Thrown into the fire after Louisville fired Rick Pitino in late September, David Padgett went from a guy with only a few years of experience as an assistant (and never the top one) to overseeing a program at the center of yet another scandal. The ongoing FBI bribery investigation also robbed the Cardinals of a top prospect in Brian Bowen.

And to make matters worse, the NCAA just stripped the school of its 2013 NCAA title because of an escort scandal under Pitino.

All of those distractions could have made it very easy for Louisville to go into the tank for 2017-18 yet Padgett has managed to keep it in the middle of the pack in the ultra-tough ACC. Only an interim coach, Louisville will very likely look outside for a permanent guy but what Padgett has done on short notice is still quite admirable.

8. Chris Mack, Xavier

Andy Lyons/Getty Images

2017-18 record: 25-4, 13-3 Big East

Last year’s run to the Elite Eight was a major surprise, as Xavier entered the NCAA tournament as a No. 11 seed and then got hot. This season the Musketeers have been scorching all along, except maybe when playing Big East foe Villanova.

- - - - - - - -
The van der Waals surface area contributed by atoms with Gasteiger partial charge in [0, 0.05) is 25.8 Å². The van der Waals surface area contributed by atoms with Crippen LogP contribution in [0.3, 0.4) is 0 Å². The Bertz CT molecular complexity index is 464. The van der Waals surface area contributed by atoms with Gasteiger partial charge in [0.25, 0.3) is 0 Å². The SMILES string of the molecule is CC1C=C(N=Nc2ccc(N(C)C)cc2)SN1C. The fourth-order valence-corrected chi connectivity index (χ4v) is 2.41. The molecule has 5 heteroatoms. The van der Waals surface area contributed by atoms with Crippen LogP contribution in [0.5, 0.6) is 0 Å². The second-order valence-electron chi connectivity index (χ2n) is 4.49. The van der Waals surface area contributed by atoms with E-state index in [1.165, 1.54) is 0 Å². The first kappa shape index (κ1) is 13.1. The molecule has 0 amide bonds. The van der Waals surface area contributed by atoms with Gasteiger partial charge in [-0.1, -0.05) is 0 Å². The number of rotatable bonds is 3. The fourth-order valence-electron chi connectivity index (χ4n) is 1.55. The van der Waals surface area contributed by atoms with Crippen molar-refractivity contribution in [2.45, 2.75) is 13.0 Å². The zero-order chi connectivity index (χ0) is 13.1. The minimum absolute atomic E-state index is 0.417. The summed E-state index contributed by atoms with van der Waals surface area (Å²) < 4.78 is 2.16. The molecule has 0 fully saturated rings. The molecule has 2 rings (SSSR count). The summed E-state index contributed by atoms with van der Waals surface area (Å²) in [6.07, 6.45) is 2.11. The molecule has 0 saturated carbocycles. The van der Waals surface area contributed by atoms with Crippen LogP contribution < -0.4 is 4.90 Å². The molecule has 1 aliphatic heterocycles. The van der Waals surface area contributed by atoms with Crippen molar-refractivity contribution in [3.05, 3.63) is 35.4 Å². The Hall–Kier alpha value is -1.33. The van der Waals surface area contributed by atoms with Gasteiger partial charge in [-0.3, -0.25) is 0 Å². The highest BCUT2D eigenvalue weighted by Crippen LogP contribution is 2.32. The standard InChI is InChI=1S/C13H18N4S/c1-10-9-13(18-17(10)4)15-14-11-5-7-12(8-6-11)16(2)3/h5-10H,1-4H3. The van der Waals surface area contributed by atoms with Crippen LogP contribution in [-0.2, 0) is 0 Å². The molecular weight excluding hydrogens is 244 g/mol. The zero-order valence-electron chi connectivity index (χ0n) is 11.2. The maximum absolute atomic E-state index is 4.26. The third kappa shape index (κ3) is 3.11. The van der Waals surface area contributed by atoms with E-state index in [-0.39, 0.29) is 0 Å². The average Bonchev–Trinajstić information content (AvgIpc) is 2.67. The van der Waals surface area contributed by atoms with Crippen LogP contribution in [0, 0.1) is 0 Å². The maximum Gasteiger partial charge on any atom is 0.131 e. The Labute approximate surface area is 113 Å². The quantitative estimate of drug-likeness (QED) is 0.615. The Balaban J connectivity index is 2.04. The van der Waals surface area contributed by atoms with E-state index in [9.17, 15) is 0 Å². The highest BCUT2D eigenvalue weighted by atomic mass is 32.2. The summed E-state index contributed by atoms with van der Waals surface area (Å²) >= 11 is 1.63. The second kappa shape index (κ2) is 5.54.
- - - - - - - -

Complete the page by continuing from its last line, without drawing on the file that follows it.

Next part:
Chris Mack, the winningest coach in school history, has bucked the trend of previous Xavier coaches by sticking around and building off each season. That’s resulted in its highest ranking in school history at No. 4 and a strong chance to be a No. 1 NCAA tourney seed for the first time ever.

The Musketeers can run with anyone thanks to three senior starters, guys that Mack has allowed to play freely but still within a system.

7. Cuonzo Martin, Missouri

Jamie Squire/Getty Images

2017-18 record: 18-10, 8-7 SEC

A home loss to Ole Miss on Tuesday night, Missouri’s second in a row, shouldn’t take away what a tremendous job Cuonzo Martin has done in his first season. The former Tennessee and California coach was expected to vastly improve the Tigers this year simply because of the talent he brought in, particularly top NBA draft prospect Michael Porter Jr., yet what he’s accomplished has come despite only two minutes of participation from Porter because of back surgery.

Instead it’s been program holdovers like senior wing Jordan Barnett and junior guard Kevin Puryear and Canisius graduate transfer guard Kassius Robertson that have been the most consistent players. The freshman class, particularly big men Jontay Porter and Jeremiah Tilmon, have also chipped in nicely.

Missouri could finish as high as second in the SEC, a remarkable achievement for a program that under previous coach Kim Anderson won only eight conference games in three seasons.

6. Mike Hopkins, Washington

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Jamie Squire/Getty Images

2017-18 record: 18-9, 8-6 Pac-12

Mike Hopkins was supposed to be succeeding longtime Syracuse coach Jim Boeheim after this season, named the program’s “ head coach designate” more than two years ago. But Boeheim still isn’t ready to retire, which prompted Hopkins to venture out on his own when he was hired by Washington last March.